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Review: “Going In Style”

Take three elderly friends, rip their pensions out from underneath them, add in a plan to rob a bank to, in essence, get their pensions back, and what do you get?  “Going In Style”.

The Zach Braff-directed film stars iconic actors Morgan Freeman, Michael Caine and Alan Arkin as best buddies/co-workers Willie, Joe and Albert, respectively.

After being told the company they work for is moving operations to Vietnam and is taking their pensions with them, the three friends decide to fight back.  Having witnessed a bank heist at the very bank that holds their pensions, Joe approaches Willie and Albert with the idea of doing the very same thing.  All they will take is what their pensions would be for the next several years.  Anything extra they will donate.  Justice will be served.

With some guidance from a shady acquaintance of Joe’s ex-son-in-law, the three pals are able to pull it off.  Their cover is almost blown when Willie, a dialysis patient, semi-collapses during the robbery after he approaches a little girl who tells him he can take her doll.

When Lieutenant Hamer (played by Matt Dillon) has the little girl look at a line-up of potential suspects, including Willie, Joe and Albert, the viewer feels this is it for the guys.  The beauty of the moment is how the little girl ends up sticking it to Hamer and the guys are saved.

This film was far from disappointing.  It had it all:  a plausible storyline, comedy and suspense.  A pleasant comedic addition was several scenes featuring a scatter-brained Milton (played by Christopher Lloyd) and a nice love interest was added for Albert with Ann-Margret’s character of Annie

If you’re not into the current Disney remakes or kiddie cartoons and are longing for classic acting from Hollywood icons, “Going In Style” may suit your style.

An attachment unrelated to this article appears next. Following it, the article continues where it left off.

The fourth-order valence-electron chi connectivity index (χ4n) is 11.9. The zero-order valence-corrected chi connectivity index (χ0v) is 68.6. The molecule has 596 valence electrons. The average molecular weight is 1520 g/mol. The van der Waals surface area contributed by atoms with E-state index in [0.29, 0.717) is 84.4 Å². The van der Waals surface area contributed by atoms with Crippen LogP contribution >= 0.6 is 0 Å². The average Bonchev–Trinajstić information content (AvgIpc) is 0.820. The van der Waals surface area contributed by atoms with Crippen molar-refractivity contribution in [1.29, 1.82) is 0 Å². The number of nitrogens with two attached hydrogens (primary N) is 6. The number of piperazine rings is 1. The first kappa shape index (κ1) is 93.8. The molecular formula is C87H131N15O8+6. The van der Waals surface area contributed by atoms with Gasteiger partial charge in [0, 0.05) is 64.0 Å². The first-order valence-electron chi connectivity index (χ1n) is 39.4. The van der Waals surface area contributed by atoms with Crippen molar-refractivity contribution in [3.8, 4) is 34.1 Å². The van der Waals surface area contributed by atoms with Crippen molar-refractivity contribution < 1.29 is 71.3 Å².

Posted in movies, Reviews

Review: “Sing”

“Don’t let fear stop you from doing the thing you love”.

This quote should be the motto for this film from Illumination which stars the voices of Matthew McConaughey, Reese Witherspoon and Seth McFarlane, among other talent.  I saw a lot of animated films in 2016 but this one stands out from the rest.  No wonder it’s been nominated for so many awards.  The music alone is worth seeing the film.

Buster Moon (McConaughey) is a savvy, conning theater-owning koala.  Buster’s main problem is that the theater is failing and it’s his dream to keep it alive.  So he drums up a great idea of holding a singing contest for publicity.  Unfortunately Buster doesn’t have much to offer for prize money but he figures he can scrounge up $1,000.

Unbeknownst to him his incompetent assistant Miss Crawly (Garth Jennings) inadvertently adds two zeros to the amount of the prize money when creating the fliers.  Before Buster can even review what she’s printed, the fliers are blown out a window and scattered all over the city.

Before he knows it Buster is faced with auditioning everything from frogs to elephants.  We meet Rosita (Witherspoon), an overworked pig housewife and mother of twenty-five piglets.  There is Gunther, a German pig and dancer-wanna-be.  Ash (Scarlett Johansson) is a temperamental guitar-swinging teen-age porcupine.  Mike (McFarlane) is a shady Sinatra-like mouse.  Johnny (Taron Egerton) is a young gorilla with a beautiful set of pipes stuck between a rock and a hard place.  And Meena (Tori Kelly) is a teen elephant who doesn’t realize beauty of her own voice.

Throughout the rehearsal process each contestant is met with their own obstacles:  boyfriend break-ups, problems with getting a sitter and trying to figure out how to be at rehearsal and also help dad with his next crime.  In addition Buster ends up facing his own issues with the old theater, possible foreclosure and eventually the revelation to his contestants that there is not $100,000 up for grabs.  Barely $1,000.

Without giving away too much, the film concludes with a joyous celebration of success for all.

Not to be missed in this movie is the great music, particularly Stevie Wonder’s “Faith”, Rosita and Gunther singing “Shake It Off” and Johnny’s version of Elton John’s “I’m Still Standing”.  Ironically three songs are heard in the movie from artists we lost in 2016:  “Wake Me Up (Before You Go-Go)” is briefly heard when Eddie (Buster’s friend) answers his phone; “Under Pressure” is heard during a montage scene and Tori Kelly sings a spine-tinging rendition of Leonard Cohen’s “Hallelujah”.

With winter upon us and the holidays over, if you’re searching for a good family film to see, “Sing” would be a perfect fit.

Appropriately, I give it five:

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